Investing.com - Investors spent Thursday hoping for a catalyst to push stocks higher – and didn't get one.
While the S&P 500 did reach a new closing high at just under 3,097, it came with no drama. The other major indexes struggled as well.
The S&P 500 rose 2.6 points, or 0.08%. The Dow Jones Industrial Average was very nearly flat for the second time in three days. It was off 1.6 points or 0.01%. On Tuesday, the index finished unchanged om the day, its first unchanged day since April 24, 2014.
The Nasdaq Composite and the Nasdaq 100 indexes fell 0.04% and 0.02%, respectively.
The catalyst investors, traders and their computers want is a trade deal with China. It didn't happen Thursday. And no one in the Trump Administration or the government of Xi Jinping in China was signaling any clarity on when an agreement will come.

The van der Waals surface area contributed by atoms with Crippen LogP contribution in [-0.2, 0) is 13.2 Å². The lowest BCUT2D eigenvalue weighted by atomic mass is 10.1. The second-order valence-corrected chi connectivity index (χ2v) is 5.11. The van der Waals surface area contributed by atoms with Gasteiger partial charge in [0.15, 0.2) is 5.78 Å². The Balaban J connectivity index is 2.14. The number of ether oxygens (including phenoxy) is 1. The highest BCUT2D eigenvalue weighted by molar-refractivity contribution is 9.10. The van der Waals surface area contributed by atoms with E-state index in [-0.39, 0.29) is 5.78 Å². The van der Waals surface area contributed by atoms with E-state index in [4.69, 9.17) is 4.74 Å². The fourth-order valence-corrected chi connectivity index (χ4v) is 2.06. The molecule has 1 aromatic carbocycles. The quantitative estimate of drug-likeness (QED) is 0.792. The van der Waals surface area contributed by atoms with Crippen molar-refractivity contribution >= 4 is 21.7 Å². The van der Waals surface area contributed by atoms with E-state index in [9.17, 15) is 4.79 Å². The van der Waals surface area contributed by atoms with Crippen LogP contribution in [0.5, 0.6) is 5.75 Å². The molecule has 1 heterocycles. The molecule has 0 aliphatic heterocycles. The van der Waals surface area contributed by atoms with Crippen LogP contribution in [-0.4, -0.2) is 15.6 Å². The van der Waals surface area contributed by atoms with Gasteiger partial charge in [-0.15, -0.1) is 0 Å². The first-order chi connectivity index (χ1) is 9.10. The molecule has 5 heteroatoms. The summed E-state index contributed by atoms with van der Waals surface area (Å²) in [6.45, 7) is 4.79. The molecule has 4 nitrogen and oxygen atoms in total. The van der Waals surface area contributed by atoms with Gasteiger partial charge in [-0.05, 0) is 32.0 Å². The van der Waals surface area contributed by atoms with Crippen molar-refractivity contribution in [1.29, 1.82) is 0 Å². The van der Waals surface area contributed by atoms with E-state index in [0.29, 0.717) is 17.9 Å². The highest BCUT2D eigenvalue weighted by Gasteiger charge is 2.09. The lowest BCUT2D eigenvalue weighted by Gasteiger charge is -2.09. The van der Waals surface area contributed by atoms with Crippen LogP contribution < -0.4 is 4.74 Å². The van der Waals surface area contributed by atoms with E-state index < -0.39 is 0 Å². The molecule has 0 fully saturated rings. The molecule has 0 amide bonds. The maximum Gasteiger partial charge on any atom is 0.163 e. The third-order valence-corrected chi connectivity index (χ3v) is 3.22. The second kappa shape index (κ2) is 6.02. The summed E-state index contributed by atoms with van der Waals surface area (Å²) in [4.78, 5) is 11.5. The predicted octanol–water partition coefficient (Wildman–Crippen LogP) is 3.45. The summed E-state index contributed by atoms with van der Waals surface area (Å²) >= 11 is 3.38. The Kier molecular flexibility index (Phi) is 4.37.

The critical issues right now appear to be how much China will spend on U.S. farm products and when and how tariffs imposed earlier this year and potentially increased next month will be rescinded.
Instead, investors had to deal with disappointing guidance from Cisco Systems (NASDAQ:CSCO) and a downgrade on Apple (NASDAQ:AAPL), whose stock hit a new all-time high before pulling back. Cisco, down 7.3%, was the weakest performer in the Dow, the S&P 500 and the Nasdaq 100.
Boeing (NYSE:BA) moved 1.35% higher, good for nearly 32 Dow points on an upgrade from Vertical Research Partners analyst Robert Stallard. Stallard raised his price target on the stock to $400. But there was a caveat: The 737 Max has to start flying again.
The shares are off 3.4% this quarter, but still up nearly 14% on the year.
Walmart (NYSE:WMT) hit an all-time high after fiscal third-quarter results were stronger than expected, but the shares fell back 0.3% on apparent profit-taking.
Seven of 11 S&P 500 sectors were higher, led by real estate and materials stocks. Energy was the weakest sector, even as crude oil moved lower on a larger-than-expected gain in domestic oil stocks.